For inner cities it seems to be the extreme poverty of the community that has been caused in some cases by past racial in equalities and poor planning by government agencies.   It puts many of the people forced to live in these impoverished neighborhoods in a place where sometimes violence is necessary for survival.  In suburbia he says there are trends of domestic abuse both mentally and physically (even sexually), and that children are affected in their young age and develop coping mechanism for their problems inside.  When they turn violent it seems is when they can’t cope anymore and either believes it’s too late and want to die, or are really using this attention to get the help they need.  In rural areas much of the aggressive nature can be described by the culture so ingrained in some the mostly rural southern communities.  Much of this culture stems from slave days and is not caused so much by African Americans as it is caused by the effects of slavery.  The southern culture and the religion that came with it was engrained into the rural areas and into the black community.  This caused a very strong “eye for an eye” feeling which came from the roots of the religion and into the culture, and this only ensighted more violence.

While reading and thinking about what Gabarino is arguing in his paper I couldn’t help but continue to agree with most the points he was making.  It’s not just that a lot of the youth violence is invigorated because of racial stereotypes and past issues but also because the American family is in detriment.  The statistics for parents being around their kids has gone done in both lower class and middle class families.  Children who are born pre mature are surviving at a higher rate and have a higher risk of having ADD or other neurological disabilities.  Gabarino means to say is that its not the violence itself which is the issue but the reasons for the violence that we should look at.  We can’t blame race because its happening everywhere.  We can’t blame the individual either because it may not be their fault but rather their upbringing.

Gabarino moves for more compassion for the children committing these acts, and still after much consideration I would agree.  If a child who seemed perfect and normal one day snaps and goes to a school to shoot his/her friends, then their needs to be an explanation other then “He did it so he’s guilty so well deal with him as such”.  These youths are most likely troubled souls who have been abused or witnessed to this violence in order to have this breaking point.  Because of all this it is my belief that whatever the issue may be, every case is different, and should therefore be dealt with as such.  No subjective sentence can simply encompass all these youths, and steps should be taken to help these kids.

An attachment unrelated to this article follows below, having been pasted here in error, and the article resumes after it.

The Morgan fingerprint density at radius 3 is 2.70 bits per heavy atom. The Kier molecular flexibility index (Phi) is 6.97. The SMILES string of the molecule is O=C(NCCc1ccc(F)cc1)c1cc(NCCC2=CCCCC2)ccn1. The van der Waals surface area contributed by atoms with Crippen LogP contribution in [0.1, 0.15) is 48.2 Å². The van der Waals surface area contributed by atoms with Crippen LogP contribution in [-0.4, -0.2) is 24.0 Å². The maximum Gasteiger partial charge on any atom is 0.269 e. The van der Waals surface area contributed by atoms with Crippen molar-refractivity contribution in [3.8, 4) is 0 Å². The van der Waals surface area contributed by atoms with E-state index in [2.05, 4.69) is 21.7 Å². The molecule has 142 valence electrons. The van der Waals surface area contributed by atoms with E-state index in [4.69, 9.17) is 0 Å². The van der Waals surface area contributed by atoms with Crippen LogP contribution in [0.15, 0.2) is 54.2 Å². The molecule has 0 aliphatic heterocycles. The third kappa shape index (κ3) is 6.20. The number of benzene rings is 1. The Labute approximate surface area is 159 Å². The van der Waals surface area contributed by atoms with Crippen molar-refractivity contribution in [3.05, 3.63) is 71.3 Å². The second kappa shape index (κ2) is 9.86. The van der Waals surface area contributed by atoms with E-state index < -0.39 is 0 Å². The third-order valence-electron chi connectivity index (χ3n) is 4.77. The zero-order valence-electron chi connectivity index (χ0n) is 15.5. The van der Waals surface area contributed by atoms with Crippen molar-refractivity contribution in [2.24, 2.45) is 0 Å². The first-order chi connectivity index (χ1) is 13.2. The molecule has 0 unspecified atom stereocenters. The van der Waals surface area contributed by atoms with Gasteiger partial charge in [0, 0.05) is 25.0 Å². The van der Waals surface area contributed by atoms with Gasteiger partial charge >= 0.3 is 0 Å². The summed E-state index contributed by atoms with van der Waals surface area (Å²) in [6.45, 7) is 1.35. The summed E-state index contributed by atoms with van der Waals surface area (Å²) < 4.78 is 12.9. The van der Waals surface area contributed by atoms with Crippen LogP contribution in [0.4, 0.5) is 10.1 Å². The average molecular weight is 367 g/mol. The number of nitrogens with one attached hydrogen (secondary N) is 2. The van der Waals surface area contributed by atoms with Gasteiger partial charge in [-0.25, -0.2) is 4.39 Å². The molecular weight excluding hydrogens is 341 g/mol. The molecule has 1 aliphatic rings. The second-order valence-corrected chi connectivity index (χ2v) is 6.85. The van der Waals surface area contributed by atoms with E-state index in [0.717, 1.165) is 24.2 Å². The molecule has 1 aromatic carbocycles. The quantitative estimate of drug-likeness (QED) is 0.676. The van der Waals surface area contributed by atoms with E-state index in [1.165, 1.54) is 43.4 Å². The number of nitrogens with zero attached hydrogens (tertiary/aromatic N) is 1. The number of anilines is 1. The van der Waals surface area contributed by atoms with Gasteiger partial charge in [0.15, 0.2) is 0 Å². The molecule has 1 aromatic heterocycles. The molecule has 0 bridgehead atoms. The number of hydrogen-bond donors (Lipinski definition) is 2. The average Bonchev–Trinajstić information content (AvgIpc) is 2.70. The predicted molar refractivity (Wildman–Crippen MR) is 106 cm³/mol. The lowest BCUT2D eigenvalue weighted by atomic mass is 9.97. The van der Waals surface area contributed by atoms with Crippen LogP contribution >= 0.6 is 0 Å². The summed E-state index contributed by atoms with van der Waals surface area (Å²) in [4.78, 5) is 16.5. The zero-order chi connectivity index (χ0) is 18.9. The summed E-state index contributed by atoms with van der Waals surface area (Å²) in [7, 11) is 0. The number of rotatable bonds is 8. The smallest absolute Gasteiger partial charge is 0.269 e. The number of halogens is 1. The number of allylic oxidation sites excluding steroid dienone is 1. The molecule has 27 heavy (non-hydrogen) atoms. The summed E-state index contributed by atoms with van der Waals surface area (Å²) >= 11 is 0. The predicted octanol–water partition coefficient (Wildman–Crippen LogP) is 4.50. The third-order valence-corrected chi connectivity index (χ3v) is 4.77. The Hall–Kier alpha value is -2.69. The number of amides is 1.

Learning Goals

7 Jan

In the writing world one my of my stronger attributes is my ability to use other works I’ve read in my writing and mesh them almost seamlessly with my arguments. I say this because I understand the things I read very well, and have a great memory for detail. I can make assertions from parcels of writing that others may or may not see and find a way to work them into a more affective format in my argument. With rhetoric in mind I would say I also can use a piece of writing that says one things and turn it around for the sake of an argument to mean another, and this is one of the ways in which I like to argue some of my points in writing.
Another of my strong suits would have to be my ability to “write effectively in different kinds of situations”. I would not call myself the strongest writer in the world but I am imaginative and creative and can write well in many areas or kinds of formal or informal writing. I have had a lot of experiences writing different for different situations as I took a variety of English classes in high school which covered much of the writing spectrum.
I’d say my weaknesses in writing are my poor editing and revision skills. I edit I tend to miss a lot or not see as much need for change as is noticeable to someone else reading my writing. A lot of arguments I make that make sense to me (also I write off into tangents sometimes and I may think they are related topic but when reviewed they really aren’t) might not make sense to someone else and I can miss that often. This to me seems to also be the cause for my lack of skill in revising because I don’t wholly recognize the problem in the first place always. Once I have an idea of what needs to be revised though I can usually do a good job at fixing it, but I would say this is still an area that needs some work.